“Run for your lives, you cannot save your precious belongings, your houses from the raging floods! The ‘run of the river’ is faster and far more destructive than your own governments in New Delhi and Dispur, and the ‘hydro madmen’ keep offering false assurances about, all the time! Run, because public hearings are of no value and environmental impact assessments are mere token gestures!”
Civil Society of #Assam writes to the Chief Justice of India on the humanitarian crisis unleashed by Suspicious and Mischievous Re-Verification Notices by #NRC Authority of Assam
The problem of flood in Assam is heading towards a change in character, making the problem much graver and insoluble. This is not sudden but we have been noticing flashes of this change for the last decade. The fact that many rivers in Lakhimpur and Dhemaji districts have been shallowed by sand, that the paddy fields have been entombed in sand, that there is deposition of sand instead of alluvium during flood, that there is no fish and wood in the flood waters meaning that the graveness of the problem is heading towards a cataclysm. Flood in Assam is no longer a problem, it has become a catastrophe instead.
Miya poetry is not a tool for division – it should be a bridge of unity between the mainstream Assamese society and the Miya people. But in order for that to happen, both the progressive sections of the mainstream Assamese society and the practitioners of Miya poetry should play their responsible roles.
Colonial politics of labelling communities have had disastrous consequences which continue to impact the lives of the colonized. Identities were created and circulated through this act which in turn had categorised, included and excluded the communities living in the colonial fringe. Karbis were labelled ‘heathen’, ‘worshippers of malignant demons’, ‘unwarlike’, ‘timid’, ‘coward’ ‘bloodthirsty’ and such other colonial vocabularies which continue to haunt them. Colonial authorities persisted with the misnomer, ‘Mikir’, over the ancient indigenous nomenclature Karbi and the label remained in force for centuries. Colonial categorisation of Karbis into Hills and Plains simply because of geographical locations continues to divide and distance the tribe psychologically, socially, culturally and politically. The colonizers however saw in the Karbis their ‘industriousness’ as it served the colonial enterprise.
The contested citizenship question in Assam has real human costs. This is a list of NRC/D-Voter suicides based mostly on the deaths that got publicly reported.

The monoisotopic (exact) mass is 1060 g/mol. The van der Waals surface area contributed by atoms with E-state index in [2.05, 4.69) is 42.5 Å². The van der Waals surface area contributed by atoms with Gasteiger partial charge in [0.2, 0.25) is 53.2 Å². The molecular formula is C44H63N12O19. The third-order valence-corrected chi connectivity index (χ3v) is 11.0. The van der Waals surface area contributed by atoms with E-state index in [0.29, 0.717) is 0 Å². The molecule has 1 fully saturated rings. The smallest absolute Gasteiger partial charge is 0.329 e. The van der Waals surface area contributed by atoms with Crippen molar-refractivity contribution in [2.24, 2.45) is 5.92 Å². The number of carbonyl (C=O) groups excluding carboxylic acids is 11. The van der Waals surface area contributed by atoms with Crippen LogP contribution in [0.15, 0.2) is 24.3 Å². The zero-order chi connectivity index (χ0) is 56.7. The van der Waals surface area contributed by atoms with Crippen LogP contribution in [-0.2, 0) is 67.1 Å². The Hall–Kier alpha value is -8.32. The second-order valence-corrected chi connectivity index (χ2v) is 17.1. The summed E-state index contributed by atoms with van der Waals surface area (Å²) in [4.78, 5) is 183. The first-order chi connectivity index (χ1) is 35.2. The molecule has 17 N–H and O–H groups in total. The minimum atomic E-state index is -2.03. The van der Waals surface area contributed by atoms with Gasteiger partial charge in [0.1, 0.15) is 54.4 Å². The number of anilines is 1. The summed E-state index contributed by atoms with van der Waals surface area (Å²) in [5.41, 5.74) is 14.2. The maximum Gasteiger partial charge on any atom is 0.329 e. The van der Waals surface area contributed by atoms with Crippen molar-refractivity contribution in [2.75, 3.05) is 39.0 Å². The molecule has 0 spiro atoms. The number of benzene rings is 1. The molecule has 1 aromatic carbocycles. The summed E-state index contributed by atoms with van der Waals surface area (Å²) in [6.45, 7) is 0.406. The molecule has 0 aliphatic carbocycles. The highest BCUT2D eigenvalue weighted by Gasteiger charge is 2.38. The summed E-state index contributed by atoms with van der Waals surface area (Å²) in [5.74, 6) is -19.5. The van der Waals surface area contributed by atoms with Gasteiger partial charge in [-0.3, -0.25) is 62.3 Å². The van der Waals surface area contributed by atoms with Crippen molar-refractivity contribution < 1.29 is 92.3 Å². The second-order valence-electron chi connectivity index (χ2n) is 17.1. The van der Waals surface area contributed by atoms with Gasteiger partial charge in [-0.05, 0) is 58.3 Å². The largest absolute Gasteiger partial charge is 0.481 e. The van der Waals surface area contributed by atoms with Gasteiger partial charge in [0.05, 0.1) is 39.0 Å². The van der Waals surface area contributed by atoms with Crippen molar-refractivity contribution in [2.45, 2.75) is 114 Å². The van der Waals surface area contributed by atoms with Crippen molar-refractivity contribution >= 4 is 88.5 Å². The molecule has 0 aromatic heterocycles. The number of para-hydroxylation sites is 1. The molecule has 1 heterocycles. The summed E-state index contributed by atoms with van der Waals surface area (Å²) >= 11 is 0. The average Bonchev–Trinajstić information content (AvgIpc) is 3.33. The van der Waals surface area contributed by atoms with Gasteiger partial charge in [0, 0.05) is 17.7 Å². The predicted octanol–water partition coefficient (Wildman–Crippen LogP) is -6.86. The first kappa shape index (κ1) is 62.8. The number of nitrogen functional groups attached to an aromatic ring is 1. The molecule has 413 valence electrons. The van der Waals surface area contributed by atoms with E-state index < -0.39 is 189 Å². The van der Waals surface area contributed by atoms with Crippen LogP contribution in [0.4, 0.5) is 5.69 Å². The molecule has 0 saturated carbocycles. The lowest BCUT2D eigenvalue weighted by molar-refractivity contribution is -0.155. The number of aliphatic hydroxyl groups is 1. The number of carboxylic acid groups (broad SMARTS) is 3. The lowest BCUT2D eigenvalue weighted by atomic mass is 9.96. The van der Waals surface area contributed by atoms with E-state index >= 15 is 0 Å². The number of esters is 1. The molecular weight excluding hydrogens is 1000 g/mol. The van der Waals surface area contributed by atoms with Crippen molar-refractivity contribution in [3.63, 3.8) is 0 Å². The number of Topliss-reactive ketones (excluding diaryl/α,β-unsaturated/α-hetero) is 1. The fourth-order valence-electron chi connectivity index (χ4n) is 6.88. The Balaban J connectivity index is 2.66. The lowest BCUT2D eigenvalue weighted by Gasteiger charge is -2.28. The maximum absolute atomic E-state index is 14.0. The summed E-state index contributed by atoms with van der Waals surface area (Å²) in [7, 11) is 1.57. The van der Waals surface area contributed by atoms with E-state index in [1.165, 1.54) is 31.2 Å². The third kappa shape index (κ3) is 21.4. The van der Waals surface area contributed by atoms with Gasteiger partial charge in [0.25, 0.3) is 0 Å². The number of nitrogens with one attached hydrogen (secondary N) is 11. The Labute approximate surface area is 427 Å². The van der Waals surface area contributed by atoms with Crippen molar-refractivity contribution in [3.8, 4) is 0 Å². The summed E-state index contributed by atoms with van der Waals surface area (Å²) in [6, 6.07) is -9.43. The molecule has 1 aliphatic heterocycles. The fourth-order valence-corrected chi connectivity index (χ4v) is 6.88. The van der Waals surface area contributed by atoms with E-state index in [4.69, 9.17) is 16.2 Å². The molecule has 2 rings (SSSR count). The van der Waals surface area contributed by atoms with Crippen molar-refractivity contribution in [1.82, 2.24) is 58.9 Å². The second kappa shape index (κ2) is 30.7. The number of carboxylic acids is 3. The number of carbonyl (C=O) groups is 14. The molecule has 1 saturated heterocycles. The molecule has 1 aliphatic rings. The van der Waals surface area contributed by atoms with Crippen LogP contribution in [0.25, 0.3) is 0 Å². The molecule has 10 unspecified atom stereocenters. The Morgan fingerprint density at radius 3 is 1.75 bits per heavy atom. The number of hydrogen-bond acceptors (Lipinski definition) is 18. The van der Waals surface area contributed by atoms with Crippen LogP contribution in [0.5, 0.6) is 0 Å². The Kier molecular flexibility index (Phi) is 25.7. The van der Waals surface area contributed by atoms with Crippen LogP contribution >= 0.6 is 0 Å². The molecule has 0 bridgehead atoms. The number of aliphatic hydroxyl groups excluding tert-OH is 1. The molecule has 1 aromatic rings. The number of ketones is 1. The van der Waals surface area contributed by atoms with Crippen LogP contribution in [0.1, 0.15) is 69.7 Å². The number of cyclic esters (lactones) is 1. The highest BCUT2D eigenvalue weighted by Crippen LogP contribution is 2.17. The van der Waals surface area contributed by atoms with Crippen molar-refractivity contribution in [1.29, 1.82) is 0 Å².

Kulsuma Begum’s son was evicted even before he was born. On 2nd, 4th and 8th March Karbi Anglong Autonomous Council carried an eviction drive at Sarkebasti at the border of East Karbi Anglong and Hojai districts. Eviction was carried out at Sarkebasti’s Bahadur Bazaar, Islampur, Choudhury School Block, Ambari etc. Almost 580 families were evicted and 2700 people rendered homeless. And Kulsuma Begum was one of them.Heavily pregnant, Kulsuma was dragged out of her home and physically assaulted. She was left out in the open bleeding. Kulsuma Begum went into labour after being hit by police and gave birth to her son in an open field.
Politics in Assam had a turning point when a dismembered leg of an adult human was found on a dead stream in the village of Hudumpur at the outskirts of Guwahati by two journalists in June 1999. This discovery brought in the discourse of mystery and secrecy surrounding many killings and disappearances in Assam.
My first personal introduction to the flurry of activities that would be associated with the National Register of Citizens (NRC) in Assam was in June 2015. My partner and I were in Australia for a conference, when my father left several text messages for us to call him. He wanted the exact spelling of my deceased father-in-law’s name, as well as the name of his village in Nagaland. “Where have you both kept your school and college certificates?” he asked when I called. Thus it began, a scramble for documents that would prove that I was indeed a citizen of India, who was from Assam and had a formidable array of evidence as proof. My father explained that my partner’s details would be sent to Nagaland and once the administration there verified the details sent to them, she too would be included in the NRC.